I have always loved those images of mountain streams where the water is flowing over rocks and has a cotton candy effect, but living in southern Louisiana I don't see many of these photographic opportunities. So needless to say getting a few stream shots was high on my list of photographic subject while in The Great Smokey Mountains National Park.
After getting settled in our cabin and getting the sunrise from the top of Clingman's Dome out of my system, I set out for an afternoon of stream photography. I picked an overcast afternoon that quickly turned into a rainy overcast afternoon. As soon as I left the Cabin it started to rain and didn't stop until I returned. I considered waiting, but had already left the family napping in the cabin and didn't want to miss the opportunity to concentrate on photography for an afternoon.
There are a couple of techniques that will help when out photographing moving water that allow an enormous amount of creativity and experimentation. First of all pick a day with overcast sky or early/late lighting. This lower light level will allow you to use slower shutter speeds (up to several seconds). The softer light also provides less contrast and allows the camera's sensor (or Film) to record the full dynamic range of the scene. When I set-up at a location I like to start with a wide angle lens and look for foreground elements to lead the viewer's eye into the scene. I will usually follow with a medium telephoto lens (17-200 mm is a great choice) to isolate elements of the scene and selectively compose smaller cascades. You will want to close down the aperture of the lens to a smaller setting (say f-22 or smaller) allowing for a slower shutter speed to expose properly. In the images I have posted the shutter speed was between 2-4 secs. With shutter speeds this slow you MUST have the camera on a tripod or resting on a stable object of some kind, there is no way you can hand-hold a camera still for more than a fraction of a second.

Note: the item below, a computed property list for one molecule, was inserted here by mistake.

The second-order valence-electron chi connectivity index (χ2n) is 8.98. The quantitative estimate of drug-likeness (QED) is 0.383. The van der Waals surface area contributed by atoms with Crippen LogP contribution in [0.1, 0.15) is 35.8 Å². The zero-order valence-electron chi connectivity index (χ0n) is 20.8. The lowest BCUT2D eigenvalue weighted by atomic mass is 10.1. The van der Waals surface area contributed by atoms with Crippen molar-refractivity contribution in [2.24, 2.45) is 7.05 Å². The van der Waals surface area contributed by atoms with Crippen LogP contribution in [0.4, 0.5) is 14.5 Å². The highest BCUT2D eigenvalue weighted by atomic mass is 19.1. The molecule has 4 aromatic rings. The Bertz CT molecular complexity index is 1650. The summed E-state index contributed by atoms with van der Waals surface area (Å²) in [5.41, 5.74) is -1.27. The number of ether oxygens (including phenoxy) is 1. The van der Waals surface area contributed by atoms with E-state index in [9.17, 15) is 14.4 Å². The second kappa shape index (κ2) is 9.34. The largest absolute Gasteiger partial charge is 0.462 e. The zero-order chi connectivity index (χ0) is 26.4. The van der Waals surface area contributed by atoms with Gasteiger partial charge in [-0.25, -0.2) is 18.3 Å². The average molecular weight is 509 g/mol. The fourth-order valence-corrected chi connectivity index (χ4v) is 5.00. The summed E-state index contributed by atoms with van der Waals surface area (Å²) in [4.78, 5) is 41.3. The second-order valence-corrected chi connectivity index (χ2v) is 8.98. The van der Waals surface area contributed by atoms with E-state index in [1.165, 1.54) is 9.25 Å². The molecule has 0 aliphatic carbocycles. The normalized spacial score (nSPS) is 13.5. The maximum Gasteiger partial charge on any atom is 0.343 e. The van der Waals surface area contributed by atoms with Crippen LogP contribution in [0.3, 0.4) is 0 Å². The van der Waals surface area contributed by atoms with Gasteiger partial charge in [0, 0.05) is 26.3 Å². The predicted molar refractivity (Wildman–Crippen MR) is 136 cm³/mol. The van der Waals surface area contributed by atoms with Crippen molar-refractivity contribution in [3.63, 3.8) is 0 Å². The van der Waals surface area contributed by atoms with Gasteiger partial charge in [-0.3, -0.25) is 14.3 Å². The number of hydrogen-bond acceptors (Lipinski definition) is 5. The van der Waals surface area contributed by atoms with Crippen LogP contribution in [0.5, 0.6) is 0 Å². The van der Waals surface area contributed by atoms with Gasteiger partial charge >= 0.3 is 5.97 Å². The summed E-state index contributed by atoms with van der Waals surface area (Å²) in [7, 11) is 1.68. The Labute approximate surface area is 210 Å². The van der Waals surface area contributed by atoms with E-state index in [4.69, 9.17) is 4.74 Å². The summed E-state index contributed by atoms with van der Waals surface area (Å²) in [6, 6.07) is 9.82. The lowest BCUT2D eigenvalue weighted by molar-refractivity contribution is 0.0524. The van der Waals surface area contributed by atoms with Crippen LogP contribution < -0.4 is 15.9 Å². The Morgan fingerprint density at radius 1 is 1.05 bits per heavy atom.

The rule of thumb is to use a tripod if the shutter speed is slower than the reciprocal of the focal length. as an example if you are shooting at 100 mm then you can hand-hold up to 1/125 sec shutter speed. Of course the newer Image Stabilizing systems allow hand-holding to a couple of stops slower, but this still only gets you to 1/30 sec.
The other advantage of using a tripod is that it slows you down, giving you time to refine the composition, level the camera, bracket exposures, etc, etc.....
I find that using a Polarizing filter not only reduces the light entering the lens (allowing for even slower shutter speeds), but it removes the glare from rocks and leaves creating more saturation and color depth. Another filter that can help if the light levels are too high for slower shutter speeds is a Neutral density filter, this is a neutral gray filter that does not change the color of the image, but lowers the light level entering the lens.
Finally, I shot several compositions and found that looking upstream produces the most pleasing images.
Go out and take some pictures,
Please post a comment and let me know what you think.